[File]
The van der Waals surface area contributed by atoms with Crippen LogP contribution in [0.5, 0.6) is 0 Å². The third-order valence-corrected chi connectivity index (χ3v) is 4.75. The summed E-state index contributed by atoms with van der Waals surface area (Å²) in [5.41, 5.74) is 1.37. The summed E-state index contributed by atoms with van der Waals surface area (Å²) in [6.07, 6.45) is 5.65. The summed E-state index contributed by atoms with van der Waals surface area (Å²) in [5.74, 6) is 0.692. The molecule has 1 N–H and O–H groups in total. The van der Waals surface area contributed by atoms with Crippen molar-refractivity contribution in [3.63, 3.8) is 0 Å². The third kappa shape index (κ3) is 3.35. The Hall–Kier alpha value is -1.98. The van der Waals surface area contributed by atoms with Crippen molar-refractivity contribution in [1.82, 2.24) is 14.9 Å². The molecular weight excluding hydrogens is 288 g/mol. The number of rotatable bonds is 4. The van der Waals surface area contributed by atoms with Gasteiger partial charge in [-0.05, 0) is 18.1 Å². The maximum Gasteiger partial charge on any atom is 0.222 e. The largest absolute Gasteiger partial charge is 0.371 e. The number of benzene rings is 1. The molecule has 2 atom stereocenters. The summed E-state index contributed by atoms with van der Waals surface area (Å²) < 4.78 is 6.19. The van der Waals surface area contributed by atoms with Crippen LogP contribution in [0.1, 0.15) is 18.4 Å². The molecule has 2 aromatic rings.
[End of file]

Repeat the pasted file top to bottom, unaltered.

The van der Waals surface area contributed by atoms with Crippen LogP contribution in [0.5, 0.6) is 0 Å². The third-order valence-corrected chi connectivity index (χ3v) is 4.75. The summed E-state index contributed by atoms with van der Waals surface area (Å²) in [5.41, 5.74) is 1.37. The summed E-state index contributed by atoms with van der Waals surface area (Å²) in [6.07, 6.45) is 5.65. The summed E-state index contributed by atoms with van der Waals surface area (Å²) in [5.74, 6) is 0.692. The molecule has 1 N–H and O–H groups in total. The van der Waals surface area contributed by atoms with Crippen molar-refractivity contribution in [3.63, 3.8) is 0 Å². The third kappa shape index (κ3) is 3.35. The Hall–Kier alpha value is -1.98. The van der Waals surface area contributed by atoms with Crippen molar-refractivity contribution in [1.82, 2.24) is 14.9 Å². The molecular weight excluding hydrogens is 288 g/mol. The number of rotatable bonds is 4. The van der Waals surface area contributed by atoms with Gasteiger partial charge in [-0.05, 0) is 18.1 Å². The maximum Gasteiger partial charge on any atom is 0.222 e. The largest absolute Gasteiger partial charge is 0.371 e. The number of benzene rings is 1. The molecule has 2 atom stereocenters. The summed E-state index contributed by atoms with van der Waals surface area (Å²) < 4.78 is 6.19. The van der Waals surface area contributed by atoms with Crippen LogP contribution in [0.1, 0.15) is 18.4 Å². The molecule has 2 aromatic rings.